[erlang-questions] Help on dictionary search

Richard A. O'Keefe ok@REDACTED
Wed Nov 8 04:50:49 CET 2006

"Bob Cowdery" <Bob.Cowdery@REDACTED> wrote:
	I have a dictionary of the form 
	[ {class, [Pid, Pid, Pid ...]},
	  {class, [...]},
	A given Pid can appear in one or more classes.  Given a Pid I
	want to delete all instances of that Pid from the dictionary and
	if the class then has an empty list to remove the class.
	Generally I look up the dictionary by class and don't mind a
	linear search for the delete as its occational.

The best way to do this is to use the library, but you knew that.
lists:delete(Elem, List) is clearly appropriate for deleting something
from a list.  If we didn't already have it,

    delete(X, [X|T]) -> T;
    delete(X, [H|T]) -> [H|delete(X, T)];
    delete(_, []   ) -> [].

Or using list comprehension syntax,

    delete(X, L) -> [Y | Y <- L, Y /= X].

So you are going to have to do something to every {Class,Pid_List} tuple
in your dictionary.  It's a simple recursion, complicated only by the
need to decide whether to put something back or not:

    two_level_delete(Elem, [{Class,List}|Tuples]) ->
	case lists:delete(Elem, List)
	 of  []    -> two_level_delete(Elem, Tuples)
	  ;  List1 -> [{Class,List1} | two_level_delete(Elem, Tuples)]

It's really not surprising that a structure with two levels of lists
has an algorithm with two levels of loops.

List comprehensions can be helpful.  In particular, they let us combine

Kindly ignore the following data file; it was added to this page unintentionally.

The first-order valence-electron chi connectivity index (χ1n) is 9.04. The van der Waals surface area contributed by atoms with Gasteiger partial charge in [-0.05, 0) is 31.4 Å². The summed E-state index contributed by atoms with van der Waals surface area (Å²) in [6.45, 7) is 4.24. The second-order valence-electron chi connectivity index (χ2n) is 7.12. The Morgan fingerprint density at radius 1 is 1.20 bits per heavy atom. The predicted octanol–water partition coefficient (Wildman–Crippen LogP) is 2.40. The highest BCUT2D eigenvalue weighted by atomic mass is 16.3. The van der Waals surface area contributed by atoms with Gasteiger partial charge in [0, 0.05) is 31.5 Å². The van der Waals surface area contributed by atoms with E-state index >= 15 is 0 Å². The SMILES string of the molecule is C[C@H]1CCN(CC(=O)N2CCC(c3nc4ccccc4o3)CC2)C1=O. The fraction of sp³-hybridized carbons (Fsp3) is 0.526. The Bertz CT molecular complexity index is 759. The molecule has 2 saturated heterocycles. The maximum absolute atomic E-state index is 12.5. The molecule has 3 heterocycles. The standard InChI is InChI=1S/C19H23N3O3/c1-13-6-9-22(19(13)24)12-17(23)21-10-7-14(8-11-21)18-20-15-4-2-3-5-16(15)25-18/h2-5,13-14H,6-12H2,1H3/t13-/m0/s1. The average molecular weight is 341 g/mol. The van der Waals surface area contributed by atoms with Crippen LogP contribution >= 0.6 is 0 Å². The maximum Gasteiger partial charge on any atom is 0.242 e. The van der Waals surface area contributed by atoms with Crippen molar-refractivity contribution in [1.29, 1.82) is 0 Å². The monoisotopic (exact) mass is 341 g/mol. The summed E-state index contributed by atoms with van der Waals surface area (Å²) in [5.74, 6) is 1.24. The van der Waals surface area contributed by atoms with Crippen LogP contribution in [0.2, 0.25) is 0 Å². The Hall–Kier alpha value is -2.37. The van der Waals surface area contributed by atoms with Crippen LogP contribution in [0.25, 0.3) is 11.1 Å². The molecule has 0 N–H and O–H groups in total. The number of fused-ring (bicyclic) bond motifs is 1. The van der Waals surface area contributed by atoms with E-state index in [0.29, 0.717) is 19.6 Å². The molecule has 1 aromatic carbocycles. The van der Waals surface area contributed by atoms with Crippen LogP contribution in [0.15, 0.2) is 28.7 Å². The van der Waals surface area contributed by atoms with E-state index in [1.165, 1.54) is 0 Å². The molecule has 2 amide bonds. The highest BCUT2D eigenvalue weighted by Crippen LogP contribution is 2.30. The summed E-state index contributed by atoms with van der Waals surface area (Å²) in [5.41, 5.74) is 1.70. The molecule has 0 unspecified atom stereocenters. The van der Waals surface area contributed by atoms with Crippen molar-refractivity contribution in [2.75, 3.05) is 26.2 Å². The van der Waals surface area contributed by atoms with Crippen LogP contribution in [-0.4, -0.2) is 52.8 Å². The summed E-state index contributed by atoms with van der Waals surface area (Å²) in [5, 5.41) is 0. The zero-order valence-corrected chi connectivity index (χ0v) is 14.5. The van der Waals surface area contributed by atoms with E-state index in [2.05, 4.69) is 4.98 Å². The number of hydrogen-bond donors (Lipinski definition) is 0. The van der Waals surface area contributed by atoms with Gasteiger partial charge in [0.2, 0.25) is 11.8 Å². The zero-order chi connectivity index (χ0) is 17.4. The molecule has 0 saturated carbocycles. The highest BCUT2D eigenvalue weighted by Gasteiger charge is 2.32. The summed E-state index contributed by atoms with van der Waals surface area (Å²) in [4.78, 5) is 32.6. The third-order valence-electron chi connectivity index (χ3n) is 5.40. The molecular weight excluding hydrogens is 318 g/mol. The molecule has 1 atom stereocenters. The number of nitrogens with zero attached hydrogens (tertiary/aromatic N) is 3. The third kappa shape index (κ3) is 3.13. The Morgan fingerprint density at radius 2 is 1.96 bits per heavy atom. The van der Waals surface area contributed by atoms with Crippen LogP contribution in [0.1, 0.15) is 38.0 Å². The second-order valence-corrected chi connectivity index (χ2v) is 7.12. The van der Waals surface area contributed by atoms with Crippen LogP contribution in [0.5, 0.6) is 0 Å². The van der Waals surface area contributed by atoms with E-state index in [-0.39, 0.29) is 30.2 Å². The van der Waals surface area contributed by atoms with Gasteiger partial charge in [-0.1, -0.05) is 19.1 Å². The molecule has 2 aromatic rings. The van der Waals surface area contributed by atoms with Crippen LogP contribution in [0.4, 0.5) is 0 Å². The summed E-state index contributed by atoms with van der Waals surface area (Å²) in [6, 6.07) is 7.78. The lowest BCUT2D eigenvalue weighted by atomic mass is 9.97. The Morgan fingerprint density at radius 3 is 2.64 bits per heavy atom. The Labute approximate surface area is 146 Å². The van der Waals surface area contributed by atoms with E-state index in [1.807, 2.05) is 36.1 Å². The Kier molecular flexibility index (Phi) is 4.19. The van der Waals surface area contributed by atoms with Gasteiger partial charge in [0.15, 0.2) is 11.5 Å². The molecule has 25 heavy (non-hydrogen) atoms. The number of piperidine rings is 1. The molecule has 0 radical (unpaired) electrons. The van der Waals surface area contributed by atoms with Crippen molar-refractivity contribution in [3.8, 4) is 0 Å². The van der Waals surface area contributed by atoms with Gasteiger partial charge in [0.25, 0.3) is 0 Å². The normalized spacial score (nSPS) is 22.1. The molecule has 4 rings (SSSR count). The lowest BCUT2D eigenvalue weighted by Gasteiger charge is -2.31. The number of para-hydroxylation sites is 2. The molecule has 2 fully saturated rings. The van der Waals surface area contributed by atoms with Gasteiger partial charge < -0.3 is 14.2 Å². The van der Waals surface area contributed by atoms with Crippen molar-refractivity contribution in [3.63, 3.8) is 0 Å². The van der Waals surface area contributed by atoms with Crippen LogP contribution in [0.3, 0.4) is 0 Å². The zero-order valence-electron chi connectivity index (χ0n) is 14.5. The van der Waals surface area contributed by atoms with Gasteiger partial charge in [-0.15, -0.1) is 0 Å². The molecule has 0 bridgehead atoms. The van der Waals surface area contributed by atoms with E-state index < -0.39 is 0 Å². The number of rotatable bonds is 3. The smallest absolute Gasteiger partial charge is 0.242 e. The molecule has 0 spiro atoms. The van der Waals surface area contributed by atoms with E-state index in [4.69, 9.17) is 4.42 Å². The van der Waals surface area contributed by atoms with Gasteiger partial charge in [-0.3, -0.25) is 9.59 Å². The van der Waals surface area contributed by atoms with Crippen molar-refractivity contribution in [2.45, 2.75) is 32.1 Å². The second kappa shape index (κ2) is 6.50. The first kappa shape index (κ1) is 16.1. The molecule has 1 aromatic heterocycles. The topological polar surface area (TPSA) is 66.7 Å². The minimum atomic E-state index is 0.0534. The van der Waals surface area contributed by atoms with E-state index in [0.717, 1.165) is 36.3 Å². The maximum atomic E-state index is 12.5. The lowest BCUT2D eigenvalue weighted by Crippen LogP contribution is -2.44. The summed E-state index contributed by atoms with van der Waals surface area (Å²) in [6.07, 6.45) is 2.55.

"map" (do something do each element) with "filter" (select some elements).
Erlang list comprehension syntax, according to section 6.22 of the
reference manual, is rather limited compared with other functional languages
that have list comprehension, where you can bind a new variable in the
qualifiers.  What I want to write is

    two_level_delete(Elem, Dict) ->
	[{Class,List1} ||
	    {Class,List0} <- Dict,
	    List1 = lists:delete(Elem, List0),
	    List1 .= []].
You _can_ write this, but it doesn't work, because Erlang takes
(<variable> = <expression>) in a qualifier list as just an expression
whose result should be true or false, and of course it's a list.  This is
a real PAIN.  One hack would be to write
	List1 <- [lists:delete(Elem, List0)],
which is ugly.  In this case, we can fold the binding into the test, which
is even uglier.

    two_level_delete(Elem, Dict) ->
	[{Class,List1} ||
	    {Class,List0} <- Dict,
	    (List1 = [X || X <- List0, X /= Elem]) /= []].

All things considered, the simple hand-written recursion calling
lists:delete/2 is probably the easiest read in this case.

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